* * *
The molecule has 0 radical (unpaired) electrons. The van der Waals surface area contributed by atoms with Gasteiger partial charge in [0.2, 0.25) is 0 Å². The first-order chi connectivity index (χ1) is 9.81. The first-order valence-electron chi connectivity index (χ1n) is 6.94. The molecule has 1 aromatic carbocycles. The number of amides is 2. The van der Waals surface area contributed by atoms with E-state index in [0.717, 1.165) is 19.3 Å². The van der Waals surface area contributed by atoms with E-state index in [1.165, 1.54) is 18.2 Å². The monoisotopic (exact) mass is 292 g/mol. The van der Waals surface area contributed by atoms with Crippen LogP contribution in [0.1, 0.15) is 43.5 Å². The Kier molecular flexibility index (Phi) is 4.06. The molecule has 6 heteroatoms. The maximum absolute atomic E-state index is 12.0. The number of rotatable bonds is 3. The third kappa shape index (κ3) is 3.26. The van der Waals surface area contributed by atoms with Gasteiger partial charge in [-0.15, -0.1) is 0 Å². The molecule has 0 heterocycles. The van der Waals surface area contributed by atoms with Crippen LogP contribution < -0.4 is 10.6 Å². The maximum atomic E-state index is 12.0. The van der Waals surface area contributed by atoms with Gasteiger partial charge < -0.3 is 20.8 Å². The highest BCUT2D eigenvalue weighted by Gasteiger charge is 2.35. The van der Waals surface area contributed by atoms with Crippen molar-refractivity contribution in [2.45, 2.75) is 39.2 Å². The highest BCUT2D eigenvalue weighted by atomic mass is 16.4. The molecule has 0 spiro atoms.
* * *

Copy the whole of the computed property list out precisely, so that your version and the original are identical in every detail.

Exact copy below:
The molecule has 0 radical (unpaired) electrons. The van der Waals surface area contributed by atoms with Gasteiger partial charge in [0.2, 0.25) is 0 Å². The first-order chi connectivity index (χ1) is 9.81. The first-order valence-electron chi connectivity index (χ1n) is 6.94. The molecule has 1 aromatic carbocycles. The number of amides is 2. The van der Waals surface area contributed by atoms with E-state index in [0.717, 1.165) is 19.3 Å². The van der Waals surface area contributed by atoms with E-state index in [1.165, 1.54) is 18.2 Å². The monoisotopic (exact) mass is 292 g/mol. The van der Waals surface area contributed by atoms with Crippen LogP contribution in [0.1, 0.15) is 43.5 Å². The Kier molecular flexibility index (Phi) is 4.06. The molecule has 6 heteroatoms. The maximum absolute atomic E-state index is 12.0. The number of rotatable bonds is 3. The third kappa shape index (κ3) is 3.26. The van der Waals surface area contributed by atoms with Gasteiger partial charge in [-0.15, -0.1) is 0 Å². The molecule has 0 heterocycles. The van der Waals surface area contributed by atoms with Crippen LogP contribution < -0.4 is 10.6 Å². The maximum atomic E-state index is 12.0. The van der Waals surface area contributed by atoms with Gasteiger partial charge < -0.3 is 20.8 Å². The highest BCUT2D eigenvalue weighted by Gasteiger charge is 2.35. The van der Waals surface area contributed by atoms with Crippen molar-refractivity contribution in [2.45, 2.75) is 39.2 Å². The highest BCUT2D eigenvalue weighted by atomic mass is 16.4. The molecule has 0 spiro atoms.